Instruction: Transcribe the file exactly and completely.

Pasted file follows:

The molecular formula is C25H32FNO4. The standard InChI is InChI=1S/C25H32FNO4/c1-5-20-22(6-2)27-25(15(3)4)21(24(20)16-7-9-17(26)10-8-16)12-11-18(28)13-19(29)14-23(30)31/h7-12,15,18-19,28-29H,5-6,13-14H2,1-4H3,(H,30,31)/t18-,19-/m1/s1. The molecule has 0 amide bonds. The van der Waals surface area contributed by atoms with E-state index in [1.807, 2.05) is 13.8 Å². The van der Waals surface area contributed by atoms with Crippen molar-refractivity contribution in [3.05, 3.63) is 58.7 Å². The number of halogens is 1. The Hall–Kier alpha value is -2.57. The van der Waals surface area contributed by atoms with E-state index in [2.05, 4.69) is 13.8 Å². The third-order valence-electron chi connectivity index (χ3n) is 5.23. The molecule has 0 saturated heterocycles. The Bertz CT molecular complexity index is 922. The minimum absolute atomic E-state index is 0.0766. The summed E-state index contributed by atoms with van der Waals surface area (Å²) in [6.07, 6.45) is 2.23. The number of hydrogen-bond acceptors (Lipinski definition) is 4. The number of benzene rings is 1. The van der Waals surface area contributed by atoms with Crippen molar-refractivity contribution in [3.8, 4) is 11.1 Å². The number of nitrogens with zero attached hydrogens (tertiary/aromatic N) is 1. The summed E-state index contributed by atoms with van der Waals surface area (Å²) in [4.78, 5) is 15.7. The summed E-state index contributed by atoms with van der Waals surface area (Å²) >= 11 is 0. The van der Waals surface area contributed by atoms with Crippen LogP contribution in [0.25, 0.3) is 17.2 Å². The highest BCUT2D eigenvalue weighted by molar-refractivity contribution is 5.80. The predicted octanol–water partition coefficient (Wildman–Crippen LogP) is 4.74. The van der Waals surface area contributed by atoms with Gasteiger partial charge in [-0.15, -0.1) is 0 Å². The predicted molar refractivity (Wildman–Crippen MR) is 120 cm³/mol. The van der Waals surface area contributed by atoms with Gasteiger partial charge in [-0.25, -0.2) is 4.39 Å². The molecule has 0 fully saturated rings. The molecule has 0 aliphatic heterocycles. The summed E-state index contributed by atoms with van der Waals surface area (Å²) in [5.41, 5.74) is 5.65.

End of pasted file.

The molecular formula is C25H32FNO4. The standard InChI is InChI=1S/C25H32FNO4/c1-5-20-22(6-2)27-25(15(3)4)21(24(20)16-7-9-17(26)10-8-16)12-11-18(28)13-19(29)14-23(30)31/h7-12,15,18-19,28-29H,5-6,13-14H2,1-4H3,(H,30,31)/t18-,19-/m1/s1. The molecule has 0 amide bonds. The van der Waals surface area contributed by atoms with E-state index in [1.807, 2.05) is 13.8 Å². The van der Waals surface area contributed by atoms with Crippen molar-refractivity contribution in [3.05, 3.63) is 58.7 Å². The number of halogens is 1. The Hall–Kier alpha value is -2.57. The van der Waals surface area contributed by atoms with E-state index in [2.05, 4.69) is 13.8 Å². The third-order valence-electron chi connectivity index (χ3n) is 5.23. The molecule has 0 saturated heterocycles. The Bertz CT molecular complexity index is 922. The minimum absolute atomic E-state index is 0.0766. The summed E-state index contributed by atoms with van der Waals surface area (Å²) in [6.07, 6.45) is 2.23. The number of hydrogen-bond acceptors (Lipinski definition) is 4. The number of benzene rings is 1. The van der Waals surface area contributed by atoms with Crippen molar-refractivity contribution in [3.8, 4) is 11.1 Å². The number of nitrogens with zero attached hydrogens (tertiary/aromatic N) is 1. The summed E-state index contributed by atoms with van der Waals surface area (Å²) in [4.78, 5) is 15.7. The summed E-state index contributed by atoms with van der Waals surface area (Å²) >= 11 is 0. The van der Waals surface area contributed by atoms with Crippen LogP contribution in [0.25, 0.3) is 17.2 Å². The highest BCUT2D eigenvalue weighted by molar-refractivity contribution is 5.80. The predicted octanol–water partition coefficient (Wildman–Crippen LogP) is 4.74. The van der Waals surface area contributed by atoms with Gasteiger partial charge in [-0.15, -0.1) is 0 Å². The predicted molar refractivity (Wildman–Crippen MR) is 120 cm³/mol. The van der Waals surface area contributed by atoms with Gasteiger partial charge in [-0.25, -0.2) is 4.39 Å². The molecule has 0 fully saturated rings. The molecule has 0 aliphatic heterocycles. The summed E-state index contributed by atoms with van der Waals surface area (Å²) in [5.41, 5.74) is 5.65.